This photograph was taken by R.M.Ling (l) around 1910 before the first floor frontage was changed to its present form with the doorway on the left of the building on 1911.
Previously this was one of our lost public houses, the White Lion, which gained notoriety in July 1736 when the premises were raided by Excise men who seized some 600lbs of tea and 14 gallons of contraband brandy. The landlord of the time was reputed to have organised a band of smugglers along the coastline from Trimingham to Happisburgh.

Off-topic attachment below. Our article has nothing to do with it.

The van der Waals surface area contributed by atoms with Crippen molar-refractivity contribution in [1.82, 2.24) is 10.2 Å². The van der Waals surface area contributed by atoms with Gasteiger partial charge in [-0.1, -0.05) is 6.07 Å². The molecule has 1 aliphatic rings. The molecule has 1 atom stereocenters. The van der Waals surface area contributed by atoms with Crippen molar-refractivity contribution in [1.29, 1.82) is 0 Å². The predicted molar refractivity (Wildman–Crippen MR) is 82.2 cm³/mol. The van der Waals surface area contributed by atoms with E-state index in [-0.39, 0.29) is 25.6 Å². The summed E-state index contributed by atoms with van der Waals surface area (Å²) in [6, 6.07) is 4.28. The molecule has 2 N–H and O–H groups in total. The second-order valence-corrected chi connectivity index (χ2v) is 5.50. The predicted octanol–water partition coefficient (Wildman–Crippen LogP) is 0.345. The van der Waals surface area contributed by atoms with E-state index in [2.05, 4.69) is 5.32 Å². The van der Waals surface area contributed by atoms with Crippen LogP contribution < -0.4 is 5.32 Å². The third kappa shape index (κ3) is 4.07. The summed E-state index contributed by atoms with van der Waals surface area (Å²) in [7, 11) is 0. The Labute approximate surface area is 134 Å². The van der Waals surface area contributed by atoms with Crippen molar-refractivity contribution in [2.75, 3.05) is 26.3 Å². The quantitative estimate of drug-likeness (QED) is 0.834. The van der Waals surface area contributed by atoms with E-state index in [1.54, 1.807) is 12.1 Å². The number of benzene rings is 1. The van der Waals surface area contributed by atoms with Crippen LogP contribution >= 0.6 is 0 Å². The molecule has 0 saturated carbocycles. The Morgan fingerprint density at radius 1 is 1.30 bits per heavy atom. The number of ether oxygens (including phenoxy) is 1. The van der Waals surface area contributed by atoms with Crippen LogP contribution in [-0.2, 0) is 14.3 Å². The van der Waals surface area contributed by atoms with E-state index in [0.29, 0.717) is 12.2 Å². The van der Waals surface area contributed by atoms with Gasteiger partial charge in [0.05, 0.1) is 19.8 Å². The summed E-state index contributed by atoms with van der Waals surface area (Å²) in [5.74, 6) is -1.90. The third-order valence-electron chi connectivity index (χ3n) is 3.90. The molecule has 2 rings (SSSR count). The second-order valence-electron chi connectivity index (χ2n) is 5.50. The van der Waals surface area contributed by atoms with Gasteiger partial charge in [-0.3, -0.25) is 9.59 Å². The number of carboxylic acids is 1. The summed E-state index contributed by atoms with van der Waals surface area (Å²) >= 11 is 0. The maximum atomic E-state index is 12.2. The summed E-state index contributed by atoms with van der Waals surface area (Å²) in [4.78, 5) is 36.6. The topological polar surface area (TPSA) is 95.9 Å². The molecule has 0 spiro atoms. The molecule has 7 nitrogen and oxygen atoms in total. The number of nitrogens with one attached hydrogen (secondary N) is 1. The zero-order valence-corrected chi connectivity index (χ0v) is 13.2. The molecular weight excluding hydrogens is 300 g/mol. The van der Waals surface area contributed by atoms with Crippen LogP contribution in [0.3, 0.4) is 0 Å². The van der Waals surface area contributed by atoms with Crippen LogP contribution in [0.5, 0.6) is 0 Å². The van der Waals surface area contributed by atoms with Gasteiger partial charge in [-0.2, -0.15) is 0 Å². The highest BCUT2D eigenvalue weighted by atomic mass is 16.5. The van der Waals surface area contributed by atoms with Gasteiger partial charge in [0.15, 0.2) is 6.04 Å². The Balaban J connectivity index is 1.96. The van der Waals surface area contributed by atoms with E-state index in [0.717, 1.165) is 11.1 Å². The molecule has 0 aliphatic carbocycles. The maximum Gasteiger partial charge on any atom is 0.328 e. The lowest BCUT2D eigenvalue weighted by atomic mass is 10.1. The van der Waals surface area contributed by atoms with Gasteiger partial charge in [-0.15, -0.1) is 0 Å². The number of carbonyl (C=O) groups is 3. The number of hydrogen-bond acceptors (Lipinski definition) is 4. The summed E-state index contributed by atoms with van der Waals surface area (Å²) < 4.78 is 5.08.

Around 1850, the White Lion closed and the property became the bank of Gurneys, Birbeck & Co. who had moved from their previous address on Church Street. By 1892 the bank was called Gurneys, Birbecks, Barclay & Buxton, drawing on Barclay, Bevan & Co., London.
After the death of John Gurney, of Sprowston Hall, the bank was sold to Barclay & Co. Ltd. as on the photograph, in January 1897. It is interesting to note the among the vendors were Samuel Gurney Buxton, Hugh Gurney Barclay and John Nigel Gurney, which indicates the closeness of those families at the time.
The sale included the Bank and House, the stable (now a chiropody clinin) and the garden (originally the White Lion bowling green) which is now part of the Bank Loke car park.
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